So a couple of weeks ago I wrote a post about authors being in competition with each other. If you read beyond the intentionally clickbaity title, you would seen that I was not actually trying to pit authors against one another.
Other authors are, in fact, an author's single greatest resource. Whether it's about the craft or the business end, you'd do well to befriend those who have traveled the path before.
Rick is a fellow follically-challenged writer of humorous books, a player in our Authors & Dragons podcast, and an all-around nice guy.
Also, Rick sells more books than I do, according to their ranks on Amazon.
As a writer who's getting ready to pack up his family and move across the world (next week!) and support said family on his writing alone, it behooves me to investigate what more successful authors than myself are doing right. Nice guy that he is, Rick was more than willing to chat with me and answer my questions.
Two things stood out immediately in that ad.
1. He's running a Facebook ad when he's not doing a limited-time promotion. I've always just waited around 83 days until my books were eligible for their next Kindle Countdown promotion, and then tossed a bunch of money at Facebook during promo week. It didn't even occur to me to run an ad simply to let people know my books exist at their normal prices. Which leads me to...
2. He's bundled his books together. This is an idea that I've tossed around for a while, and one which I've applied to my short stories since the first d6 collection. In the bigger scheme of my overall strategy, it made sense for me to bundle the shorts together, as $2.99 (the minimum price for which they're eligible to be included in a Kindle Countdown deal), is much more than I can reasonably expect people to pay for them.
But I've always been reluctant to bundle my novels together because I didn't want to cannibalize sales of individual books. In theory, that would make me less money, and it would cut into the exposure I enjoy with having multiple titles on Amazon's Comedy list.
So I asked Rick about that. He didn't back it up with any data (beyond the fact that his individual books are still kicking ass on the charts), but he said he thought a different breed of customer buys bundles.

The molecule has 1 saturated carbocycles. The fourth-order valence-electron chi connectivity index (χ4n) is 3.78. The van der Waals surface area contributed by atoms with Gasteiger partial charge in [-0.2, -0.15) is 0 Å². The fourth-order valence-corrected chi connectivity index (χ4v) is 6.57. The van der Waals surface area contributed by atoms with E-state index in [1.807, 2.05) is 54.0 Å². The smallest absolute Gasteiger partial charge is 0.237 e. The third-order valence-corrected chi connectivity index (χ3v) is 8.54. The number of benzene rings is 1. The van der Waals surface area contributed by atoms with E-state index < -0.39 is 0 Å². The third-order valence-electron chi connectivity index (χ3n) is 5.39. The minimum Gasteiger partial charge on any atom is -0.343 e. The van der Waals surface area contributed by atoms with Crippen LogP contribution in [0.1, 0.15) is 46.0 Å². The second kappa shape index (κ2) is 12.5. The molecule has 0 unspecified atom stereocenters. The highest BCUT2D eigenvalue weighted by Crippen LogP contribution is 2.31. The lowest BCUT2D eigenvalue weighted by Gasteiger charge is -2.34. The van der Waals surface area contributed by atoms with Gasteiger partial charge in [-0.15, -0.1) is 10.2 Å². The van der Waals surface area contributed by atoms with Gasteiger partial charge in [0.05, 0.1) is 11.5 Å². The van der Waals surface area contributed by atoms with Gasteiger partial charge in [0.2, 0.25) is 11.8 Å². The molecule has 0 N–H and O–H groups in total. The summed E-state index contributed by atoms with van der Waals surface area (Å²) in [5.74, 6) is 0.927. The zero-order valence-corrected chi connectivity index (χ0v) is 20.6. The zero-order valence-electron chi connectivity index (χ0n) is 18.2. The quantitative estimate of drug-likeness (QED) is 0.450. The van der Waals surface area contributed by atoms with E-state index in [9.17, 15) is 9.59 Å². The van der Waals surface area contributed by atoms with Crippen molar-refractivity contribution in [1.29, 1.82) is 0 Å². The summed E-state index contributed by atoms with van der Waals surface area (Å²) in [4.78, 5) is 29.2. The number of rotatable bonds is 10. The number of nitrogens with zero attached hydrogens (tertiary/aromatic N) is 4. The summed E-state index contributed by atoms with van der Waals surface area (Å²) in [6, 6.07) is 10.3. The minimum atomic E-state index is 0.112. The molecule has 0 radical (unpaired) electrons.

If his theory is true, then by not bundling my books together, I'm missing out on sales from these mysterious bargain-hunting beast-men. Unacceptable!
Lest you think I'd dedicate an entire post to let you know what a swell guy Rick is, I present to you the actual reason for me writing this post. Behold!
As long as I'm following Rick's lead, I priced this set at the same price his is going for, $6.99. That feels really low to me, and I might be adjusting that in time, but we'll see how it goes.
While I was making changes, I decided to re-evaluate some of my previous practices.
For most of their existence, I've kept my short story collections, d6, 2d6, and 3d6 out of KDP Select. Under the old rules, Kindle Unlimited users could read as many enrolled titles as they pleased, and I would get paid a certain amount per title they read. I'd much prefer to get credit for six titles than for one, so I didn't enroll the collections. But now with the changes made over the summer, Kindle Unlimited authors get paid per pages read, so it no longer matters whether readers read from a collection or from the individual titles.
My short story collections are now available to Kindle Unlimited subscribers. But for those of you who would rather just buy them, I've also lowered their price to match the $6.99 price of my new boxed set. Enjoy.
And I made one last little tweak yesterday. I dropped the price of the first book in the series, Critical Failures, to $0.99.
With four books currently in the series, I can afford to take a hit on the income from one of them to try and pull some new readers into my web. I'd even consider going perma-free if that wouldn't just toss my highest-ranking book off the paid charts.
Always experimenting. Always learning. Now I'm going to see about throwing a Facebook ad together.